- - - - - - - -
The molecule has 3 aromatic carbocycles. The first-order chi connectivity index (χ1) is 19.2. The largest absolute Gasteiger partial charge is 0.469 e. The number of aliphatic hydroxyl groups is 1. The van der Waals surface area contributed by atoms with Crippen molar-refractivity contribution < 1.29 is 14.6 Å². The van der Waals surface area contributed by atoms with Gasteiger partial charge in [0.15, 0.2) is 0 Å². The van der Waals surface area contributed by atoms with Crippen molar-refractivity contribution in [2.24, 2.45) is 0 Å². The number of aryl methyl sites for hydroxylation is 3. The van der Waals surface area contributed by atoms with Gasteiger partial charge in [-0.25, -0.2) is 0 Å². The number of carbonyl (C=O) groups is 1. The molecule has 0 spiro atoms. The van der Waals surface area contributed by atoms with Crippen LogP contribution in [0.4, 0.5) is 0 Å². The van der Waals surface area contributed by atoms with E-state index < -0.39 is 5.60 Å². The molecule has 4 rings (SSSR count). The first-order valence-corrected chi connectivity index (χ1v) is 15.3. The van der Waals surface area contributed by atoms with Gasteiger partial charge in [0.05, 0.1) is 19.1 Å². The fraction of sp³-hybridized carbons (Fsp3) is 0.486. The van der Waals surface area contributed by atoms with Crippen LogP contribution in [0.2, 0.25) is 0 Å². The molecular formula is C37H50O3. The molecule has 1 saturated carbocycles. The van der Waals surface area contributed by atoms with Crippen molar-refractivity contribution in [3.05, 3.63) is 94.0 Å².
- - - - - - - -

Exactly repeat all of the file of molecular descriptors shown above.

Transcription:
The molecule has 3 aromatic carbocycles. The first-order chi connectivity index (χ1) is 19.2. The largest absolute Gasteiger partial charge is 0.469 e. The number of aliphatic hydroxyl groups is 1. The van der Waals surface area contributed by atoms with Crippen molar-refractivity contribution < 1.29 is 14.6 Å². The van der Waals surface area contributed by atoms with Gasteiger partial charge in [0.15, 0.2) is 0 Å². The van der Waals surface area contributed by atoms with Crippen molar-refractivity contribution in [2.24, 2.45) is 0 Å². The number of aryl methyl sites for hydroxylation is 3. The van der Waals surface area contributed by atoms with Gasteiger partial charge in [-0.25, -0.2) is 0 Å². The number of carbonyl (C=O) groups is 1. The molecule has 0 spiro atoms. The van der Waals surface area contributed by atoms with Crippen LogP contribution in [0.4, 0.5) is 0 Å². The van der Waals surface area contributed by atoms with E-state index < -0.39 is 5.60 Å². The molecule has 4 rings (SSSR count). The first-order valence-corrected chi connectivity index (χ1v) is 15.3. The van der Waals surface area contributed by atoms with Gasteiger partial charge in [0.05, 0.1) is 19.1 Å². The fraction of sp³-hybridized carbons (Fsp3) is 0.486. The van der Waals surface area contributed by atoms with Crippen LogP contribution in [0.2, 0.25) is 0 Å². The molecular formula is C37H50O3. The molecule has 1 saturated carbocycles. The van der Waals surface area contributed by atoms with Crippen molar-refractivity contribution in [3.05, 3.63) is 94.0 Å².